What's on TV
SHOWS WORTH NOTING FOR Aug. 11-17
Dinner with Friends (HBO, 9-10:35 p.m.): At first glance, Donald Margulies's play doesn't really seem like Pulitzer Prize material, and on television it looks, well, too much like television. But there's more to this midlife-crises drama than there seems to be at first. The story follows two married couples who have raised their kids side by side. But things explode when one of the women (Toni Collette) announces that she and her husband (Greg Kinnear) of 12 years are about to divorce. The other couple (Dennis Quaid and Andie MacDowell) feel lost without their close friends, and start to worry about their own relationship. And though the latter pair never come to a profound understanding of the nature of love, the fact is, they do love each other. The message here is that marriage can't be a community activity. Esteemed director Norman Jewison has done a fine job of interpreting the play.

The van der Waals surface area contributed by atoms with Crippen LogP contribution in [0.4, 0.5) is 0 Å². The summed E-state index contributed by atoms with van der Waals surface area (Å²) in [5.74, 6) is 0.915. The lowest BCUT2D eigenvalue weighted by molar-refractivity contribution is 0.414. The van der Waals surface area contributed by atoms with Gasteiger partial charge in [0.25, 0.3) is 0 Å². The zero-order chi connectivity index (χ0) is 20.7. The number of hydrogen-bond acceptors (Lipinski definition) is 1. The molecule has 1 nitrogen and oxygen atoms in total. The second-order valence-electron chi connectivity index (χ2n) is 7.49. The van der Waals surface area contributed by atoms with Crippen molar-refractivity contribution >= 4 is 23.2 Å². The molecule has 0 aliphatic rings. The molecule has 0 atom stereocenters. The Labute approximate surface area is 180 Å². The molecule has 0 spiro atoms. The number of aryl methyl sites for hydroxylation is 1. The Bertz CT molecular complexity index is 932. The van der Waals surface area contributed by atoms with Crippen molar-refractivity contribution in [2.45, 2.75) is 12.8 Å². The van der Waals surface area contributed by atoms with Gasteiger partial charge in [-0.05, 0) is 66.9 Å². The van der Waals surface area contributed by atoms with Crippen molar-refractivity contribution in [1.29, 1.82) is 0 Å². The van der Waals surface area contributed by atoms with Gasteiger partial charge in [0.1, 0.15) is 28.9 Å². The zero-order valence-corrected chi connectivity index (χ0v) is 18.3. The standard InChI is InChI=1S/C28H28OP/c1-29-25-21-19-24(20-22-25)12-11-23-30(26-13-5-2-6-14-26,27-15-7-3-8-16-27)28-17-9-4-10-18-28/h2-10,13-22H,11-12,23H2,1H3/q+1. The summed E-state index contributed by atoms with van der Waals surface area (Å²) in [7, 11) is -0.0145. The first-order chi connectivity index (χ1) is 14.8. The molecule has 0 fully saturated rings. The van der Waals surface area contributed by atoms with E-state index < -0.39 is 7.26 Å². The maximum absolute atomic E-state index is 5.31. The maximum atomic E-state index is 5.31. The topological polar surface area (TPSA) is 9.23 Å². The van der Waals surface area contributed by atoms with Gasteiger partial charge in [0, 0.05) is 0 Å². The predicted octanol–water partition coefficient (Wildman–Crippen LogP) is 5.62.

Snow in August (Showtime, 8-9:45 p.m.): It's the 1940s, the war is not yet over, and a boy and his Irish mother live together in a tough New York neighborhood. The Catholic child makes friends with a rabbi who teaches him Yiddish in exchange for English lessons. When the boy witnesses a crime, his life is threatened - and so is the rabbi's. So what's a boy to do? Call on a mysterious mythological figure for help. It's a stretch, but there's genuine warmth here. Stars Stephen Rea, Lolita Davidovich, and Peter Tambakis.
State of Grace (Fox Family, 9-10 p.m. ): This episode of this fine family series is called "Looking for God in All the Right Places." The little girls decide to pray for their mothers when they feel the two women are in danger. The trouble is, neither knows how, so they turn to different traditions for insight. The authentic desire to save their mothers rings true to the innocence of children.
Dead Last (The WB, 9-10 p.m.): This new series concerns a rock group that finds a mysterious and ancient amulet. After reading the inscription, the kids are suddenly infused with the power to see dead people. Each one of the ghosts has a problem and needs a human to solve it. We've seen the idea before ("The Sixth Sense"), but this quirky comedy is kind of fun - how often are TV teens involved in nonstop good works? They actually enjoy helping the specters.